By Stephane Pirouet at June 08 2018 01:54:19
In my 5th grade classroom, we use a math review series that's engaging and entertaining at the same time. In essence they are simply halfpage handouts with ten standards based math problems woven into a special picture or exciting scene. Remember, I want to keep the math review time quick, but effective.
Parents, too, can start to see math as the enemy. Teachers may even tell parents that their child "struggles with concepts," a nice way of saying "your kid doesn't get it." But is this the case? Does a middle-school child struggling with math simply not understand the concepts? Often the answer to this question is a resounding "no!"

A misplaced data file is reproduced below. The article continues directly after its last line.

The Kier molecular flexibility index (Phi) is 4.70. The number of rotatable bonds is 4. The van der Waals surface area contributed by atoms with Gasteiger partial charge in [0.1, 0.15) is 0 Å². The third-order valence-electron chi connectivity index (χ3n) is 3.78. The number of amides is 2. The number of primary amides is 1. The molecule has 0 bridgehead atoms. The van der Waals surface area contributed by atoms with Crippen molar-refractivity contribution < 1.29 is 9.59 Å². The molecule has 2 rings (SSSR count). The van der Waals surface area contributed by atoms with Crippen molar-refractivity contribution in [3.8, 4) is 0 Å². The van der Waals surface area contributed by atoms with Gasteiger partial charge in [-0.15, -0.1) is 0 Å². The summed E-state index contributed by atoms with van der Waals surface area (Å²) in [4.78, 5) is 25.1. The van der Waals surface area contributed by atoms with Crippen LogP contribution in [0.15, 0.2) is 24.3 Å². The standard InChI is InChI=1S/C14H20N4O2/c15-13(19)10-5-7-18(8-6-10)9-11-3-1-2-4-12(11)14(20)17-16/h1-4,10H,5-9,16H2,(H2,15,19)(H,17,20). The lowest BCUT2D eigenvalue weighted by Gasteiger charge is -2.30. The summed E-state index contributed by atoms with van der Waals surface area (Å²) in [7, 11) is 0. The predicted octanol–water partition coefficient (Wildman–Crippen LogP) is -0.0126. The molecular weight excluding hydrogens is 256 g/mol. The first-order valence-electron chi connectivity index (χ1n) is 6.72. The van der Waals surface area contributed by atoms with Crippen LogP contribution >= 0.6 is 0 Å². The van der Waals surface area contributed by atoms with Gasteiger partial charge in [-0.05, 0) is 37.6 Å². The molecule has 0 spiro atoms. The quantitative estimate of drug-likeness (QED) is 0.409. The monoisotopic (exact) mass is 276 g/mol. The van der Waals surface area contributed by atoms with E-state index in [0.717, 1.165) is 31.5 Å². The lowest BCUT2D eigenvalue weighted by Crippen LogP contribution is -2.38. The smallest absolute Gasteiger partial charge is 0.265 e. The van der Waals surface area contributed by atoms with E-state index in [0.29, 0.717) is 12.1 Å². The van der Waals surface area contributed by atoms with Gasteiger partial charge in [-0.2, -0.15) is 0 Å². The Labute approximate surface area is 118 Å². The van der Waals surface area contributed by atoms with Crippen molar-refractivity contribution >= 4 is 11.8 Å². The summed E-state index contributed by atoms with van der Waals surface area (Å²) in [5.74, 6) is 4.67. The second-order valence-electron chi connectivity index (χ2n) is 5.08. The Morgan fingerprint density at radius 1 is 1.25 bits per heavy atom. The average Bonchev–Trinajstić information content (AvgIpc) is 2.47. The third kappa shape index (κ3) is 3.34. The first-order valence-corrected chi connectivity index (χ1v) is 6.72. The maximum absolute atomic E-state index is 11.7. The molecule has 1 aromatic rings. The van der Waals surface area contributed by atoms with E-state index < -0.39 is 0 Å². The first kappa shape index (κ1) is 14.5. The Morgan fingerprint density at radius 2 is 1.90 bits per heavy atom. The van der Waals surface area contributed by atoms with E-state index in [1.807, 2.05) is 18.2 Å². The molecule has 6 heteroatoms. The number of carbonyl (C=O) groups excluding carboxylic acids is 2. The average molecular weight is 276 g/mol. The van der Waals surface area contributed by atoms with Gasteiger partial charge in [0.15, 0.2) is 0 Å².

You can find worksheets for a wide range of courses--almost any course you want to teach your children. These include spelling, writing, English, history, math, music, geography, and others.
For many middle-school children, math is a real challenge. It is at this age that the concepts begin to get more abstract, and work goes beyond "concrete" ideas like adding and subtracting. It's no surprise that at this age, math can become something the student avoids, or begins to dislike.
However for the most part, when a worksheet is needed to help drill down a procedure, standard, or lesson, its effectiveness can and will vary.
Therefore it is our job as the teacher to make sure that when we need to utilize a worksheet, we provide the students with one that is as inspiring as can be.